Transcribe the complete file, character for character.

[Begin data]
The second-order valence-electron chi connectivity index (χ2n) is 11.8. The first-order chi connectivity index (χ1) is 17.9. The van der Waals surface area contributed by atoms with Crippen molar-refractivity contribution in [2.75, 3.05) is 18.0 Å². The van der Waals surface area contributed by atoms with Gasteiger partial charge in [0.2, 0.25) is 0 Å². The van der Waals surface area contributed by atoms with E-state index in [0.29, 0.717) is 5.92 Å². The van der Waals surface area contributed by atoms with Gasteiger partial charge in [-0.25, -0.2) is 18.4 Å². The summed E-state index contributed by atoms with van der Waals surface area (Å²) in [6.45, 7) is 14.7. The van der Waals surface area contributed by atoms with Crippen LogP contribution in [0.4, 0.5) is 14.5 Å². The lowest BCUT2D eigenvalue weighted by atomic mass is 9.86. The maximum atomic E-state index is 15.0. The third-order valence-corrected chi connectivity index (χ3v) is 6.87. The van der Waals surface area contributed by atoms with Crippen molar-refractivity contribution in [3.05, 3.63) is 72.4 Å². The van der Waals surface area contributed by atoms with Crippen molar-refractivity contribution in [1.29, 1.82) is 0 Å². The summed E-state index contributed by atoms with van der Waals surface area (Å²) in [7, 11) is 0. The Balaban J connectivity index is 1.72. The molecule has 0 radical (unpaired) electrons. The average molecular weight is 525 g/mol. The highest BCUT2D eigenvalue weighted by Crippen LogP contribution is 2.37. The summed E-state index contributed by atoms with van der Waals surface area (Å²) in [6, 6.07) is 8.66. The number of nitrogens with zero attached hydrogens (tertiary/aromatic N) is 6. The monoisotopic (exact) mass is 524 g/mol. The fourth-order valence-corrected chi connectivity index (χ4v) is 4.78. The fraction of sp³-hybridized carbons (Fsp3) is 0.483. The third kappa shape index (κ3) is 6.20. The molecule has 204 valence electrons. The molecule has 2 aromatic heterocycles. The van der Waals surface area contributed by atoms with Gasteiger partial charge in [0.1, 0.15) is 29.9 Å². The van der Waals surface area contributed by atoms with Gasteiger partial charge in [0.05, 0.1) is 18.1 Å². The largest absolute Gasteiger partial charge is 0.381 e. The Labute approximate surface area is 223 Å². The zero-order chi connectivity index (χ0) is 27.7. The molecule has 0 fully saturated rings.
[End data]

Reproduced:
The second-order valence-electron chi connectivity index (χ2n) is 11.8. The first-order chi connectivity index (χ1) is 17.9. The van der Waals surface area contributed by atoms with Crippen molar-refractivity contribution in [2.75, 3.05) is 18.0 Å². The van der Waals surface area contributed by atoms with Gasteiger partial charge in [0.2, 0.25) is 0 Å². The van der Waals surface area contributed by atoms with E-state index in [0.29, 0.717) is 5.92 Å². The van der Waals surface area contributed by atoms with Gasteiger partial charge in [-0.25, -0.2) is 18.4 Å². The summed E-state index contributed by atoms with van der Waals surface area (Å²) in [6.45, 7) is 14.7. The van der Waals surface area contributed by atoms with Crippen LogP contribution in [0.4, 0.5) is 14.5 Å². The lowest BCUT2D eigenvalue weighted by atomic mass is 9.86. The maximum atomic E-state index is 15.0. The third-order valence-corrected chi connectivity index (χ3v) is 6.87. The van der Waals surface area contributed by atoms with Crippen molar-refractivity contribution in [3.05, 3.63) is 72.4 Å². The van der Waals surface area contributed by atoms with Crippen molar-refractivity contribution in [1.29, 1.82) is 0 Å². The summed E-state index contributed by atoms with van der Waals surface area (Å²) in [7, 11) is 0. The Balaban J connectivity index is 1.72. The molecule has 0 radical (unpaired) electrons. The average molecular weight is 525 g/mol. The highest BCUT2D eigenvalue weighted by Crippen LogP contribution is 2.37. The summed E-state index contributed by atoms with van der Waals surface area (Å²) in [6, 6.07) is 8.66. The number of nitrogens with zero attached hydrogens (tertiary/aromatic N) is 6. The monoisotopic (exact) mass is 524 g/mol. The fourth-order valence-corrected chi connectivity index (χ4v) is 4.78. The fraction of sp³-hybridized carbons (Fsp3) is 0.483. The third kappa shape index (κ3) is 6.20. The molecule has 204 valence electrons. The molecule has 2 aromatic heterocycles. The van der Waals surface area contributed by atoms with Gasteiger partial charge in [0.1, 0.15) is 29.9 Å². The van der Waals surface area contributed by atoms with Gasteiger partial charge in [0.05, 0.1) is 18.1 Å². The largest absolute Gasteiger partial charge is 0.381 e. The Labute approximate surface area is 223 Å². The zero-order chi connectivity index (χ0) is 27.7. The molecule has 0 fully saturated rings.